Substances that have been linked to drug-induced psychosis through intoxication include:

  • cannabis
  • alcohol
  • hallucinogens
  • inhalants
  • sedatives
  • hypnotics
  • anxiolytics
  • stimulants (including cocaine)

Substances that have been linked to psychosis through withdrawal include:

  • alcohol
  • sedatives
  • hypnotics
  • anxiolytics

Other medications that may cause symptoms of psychosis, particularly with abuse, include:

Toxins that may cause symptoms of psychosis include:

  • organophosphate insecticides
  • nerve gases
  • carbon monoxide
  • carbon dioxide
  • anticholinesterase
  • volatile substances (fuels, paints, and adhesives)

The effect a substance has on you can be unique.

You may experience symptoms of psychosis with substances not on these lists, especially if they aren’t taken as intended.

Drug-induced psychosis may require immediate medical attention, especially if there’s a chance of drug overdose or behaviors that compromise safety.

Supervised care can help ensure you and those around you remain safe and help relieve withdrawal symptoms or overdose you might be experiencing.

If drug-induced psychosis has contributed to a diagnosis of schizophrenia, treatment can help you manage long-term symptoms.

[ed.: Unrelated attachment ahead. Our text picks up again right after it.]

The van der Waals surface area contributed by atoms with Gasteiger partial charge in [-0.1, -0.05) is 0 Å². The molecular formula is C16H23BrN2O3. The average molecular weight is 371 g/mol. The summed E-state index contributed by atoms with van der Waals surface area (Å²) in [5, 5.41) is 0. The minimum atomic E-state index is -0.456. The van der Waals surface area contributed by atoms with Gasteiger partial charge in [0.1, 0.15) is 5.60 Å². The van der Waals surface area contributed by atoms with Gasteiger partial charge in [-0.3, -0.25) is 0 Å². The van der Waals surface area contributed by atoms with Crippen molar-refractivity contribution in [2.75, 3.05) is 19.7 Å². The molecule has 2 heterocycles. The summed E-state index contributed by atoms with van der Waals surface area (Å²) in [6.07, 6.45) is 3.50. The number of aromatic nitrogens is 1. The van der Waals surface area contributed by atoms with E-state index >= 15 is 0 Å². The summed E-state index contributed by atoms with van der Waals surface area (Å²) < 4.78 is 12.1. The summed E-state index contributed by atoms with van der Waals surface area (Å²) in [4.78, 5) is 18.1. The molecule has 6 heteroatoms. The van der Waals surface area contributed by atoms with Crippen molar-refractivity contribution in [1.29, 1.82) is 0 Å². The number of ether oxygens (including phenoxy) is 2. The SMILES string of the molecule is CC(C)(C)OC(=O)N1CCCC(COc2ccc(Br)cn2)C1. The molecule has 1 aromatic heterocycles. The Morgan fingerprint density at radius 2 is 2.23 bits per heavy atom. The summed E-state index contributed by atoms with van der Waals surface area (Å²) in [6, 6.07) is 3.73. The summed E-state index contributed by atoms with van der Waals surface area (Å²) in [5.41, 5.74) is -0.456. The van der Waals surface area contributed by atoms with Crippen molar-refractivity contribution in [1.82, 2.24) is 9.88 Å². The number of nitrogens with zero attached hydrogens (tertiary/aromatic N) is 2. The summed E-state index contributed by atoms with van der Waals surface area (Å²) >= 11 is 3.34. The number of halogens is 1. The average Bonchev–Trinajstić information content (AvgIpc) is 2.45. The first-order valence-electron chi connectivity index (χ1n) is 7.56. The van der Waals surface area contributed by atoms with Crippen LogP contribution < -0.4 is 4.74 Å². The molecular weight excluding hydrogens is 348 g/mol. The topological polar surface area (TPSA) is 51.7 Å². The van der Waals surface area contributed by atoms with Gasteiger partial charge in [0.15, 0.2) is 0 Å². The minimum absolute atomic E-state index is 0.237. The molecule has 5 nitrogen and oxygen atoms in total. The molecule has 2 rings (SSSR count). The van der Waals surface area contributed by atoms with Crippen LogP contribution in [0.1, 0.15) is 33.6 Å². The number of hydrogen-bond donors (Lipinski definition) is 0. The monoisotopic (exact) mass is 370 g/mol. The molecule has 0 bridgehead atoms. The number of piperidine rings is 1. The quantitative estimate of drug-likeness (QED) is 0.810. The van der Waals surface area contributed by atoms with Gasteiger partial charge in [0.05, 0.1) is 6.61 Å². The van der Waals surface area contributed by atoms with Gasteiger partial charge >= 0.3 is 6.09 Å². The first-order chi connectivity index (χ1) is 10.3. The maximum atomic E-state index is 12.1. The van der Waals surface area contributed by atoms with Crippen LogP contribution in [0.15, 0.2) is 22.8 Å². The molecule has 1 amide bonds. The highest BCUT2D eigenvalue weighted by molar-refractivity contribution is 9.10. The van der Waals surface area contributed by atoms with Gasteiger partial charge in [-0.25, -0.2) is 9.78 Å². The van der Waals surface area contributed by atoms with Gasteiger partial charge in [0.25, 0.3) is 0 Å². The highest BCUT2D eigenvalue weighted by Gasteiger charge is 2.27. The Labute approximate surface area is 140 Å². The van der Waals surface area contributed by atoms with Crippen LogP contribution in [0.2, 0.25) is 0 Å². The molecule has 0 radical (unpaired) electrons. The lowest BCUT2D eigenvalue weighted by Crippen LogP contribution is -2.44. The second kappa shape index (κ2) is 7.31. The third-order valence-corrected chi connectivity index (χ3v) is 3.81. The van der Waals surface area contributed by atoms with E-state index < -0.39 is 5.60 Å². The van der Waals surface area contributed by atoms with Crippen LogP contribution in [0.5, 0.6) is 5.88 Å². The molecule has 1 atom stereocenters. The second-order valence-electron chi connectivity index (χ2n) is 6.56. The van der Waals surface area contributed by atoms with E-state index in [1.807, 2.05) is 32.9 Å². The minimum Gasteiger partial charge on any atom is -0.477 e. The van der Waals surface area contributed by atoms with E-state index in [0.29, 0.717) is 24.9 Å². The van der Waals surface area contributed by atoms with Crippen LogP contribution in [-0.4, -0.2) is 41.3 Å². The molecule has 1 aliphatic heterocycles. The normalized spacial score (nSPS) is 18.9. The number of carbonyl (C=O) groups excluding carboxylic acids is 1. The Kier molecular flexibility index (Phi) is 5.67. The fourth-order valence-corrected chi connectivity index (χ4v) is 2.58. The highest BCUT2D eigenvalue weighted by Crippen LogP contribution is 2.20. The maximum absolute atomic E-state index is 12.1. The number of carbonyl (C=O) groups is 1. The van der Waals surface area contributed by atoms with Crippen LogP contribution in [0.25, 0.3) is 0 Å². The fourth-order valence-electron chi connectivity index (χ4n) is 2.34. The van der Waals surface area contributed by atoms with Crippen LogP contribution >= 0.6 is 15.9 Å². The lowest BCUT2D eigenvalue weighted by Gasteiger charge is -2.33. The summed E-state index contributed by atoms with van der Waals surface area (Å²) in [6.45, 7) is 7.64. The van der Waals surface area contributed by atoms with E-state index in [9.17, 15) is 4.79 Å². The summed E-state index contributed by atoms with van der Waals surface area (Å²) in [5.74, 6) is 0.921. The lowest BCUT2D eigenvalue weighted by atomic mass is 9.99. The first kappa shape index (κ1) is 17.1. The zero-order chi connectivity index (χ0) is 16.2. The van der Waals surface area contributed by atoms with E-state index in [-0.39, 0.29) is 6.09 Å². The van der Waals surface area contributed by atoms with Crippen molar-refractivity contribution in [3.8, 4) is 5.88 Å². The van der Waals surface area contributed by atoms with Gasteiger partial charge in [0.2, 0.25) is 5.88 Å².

You might benefit from a combination of antipsychotic medications and psychotherapy, including psychosocial supports, to help with stress management, interpersonal skills, and self-sufficiency.

While symptoms of drug-induced psychosis can resolve completely, drug-induced schizophrenia can be a lifelong condition.

Drug-induced schizophrenia is schizophrenia that emerges due to exposure to a substance.

You may notice symptoms begin with drug-induced psychosis, but these two conditions aren’t the same.

Drug-induced schizophrenia is a lifelong condition with symptoms that can persist before and after substance exposure.

Not everyone who experiences drug-induced psychosis will go on to develop schizophrenia.

If you’re experiencing symptoms of schizophrenia after drug-induced psychosis, a mental health professional can help you discover which treatment options are right for you.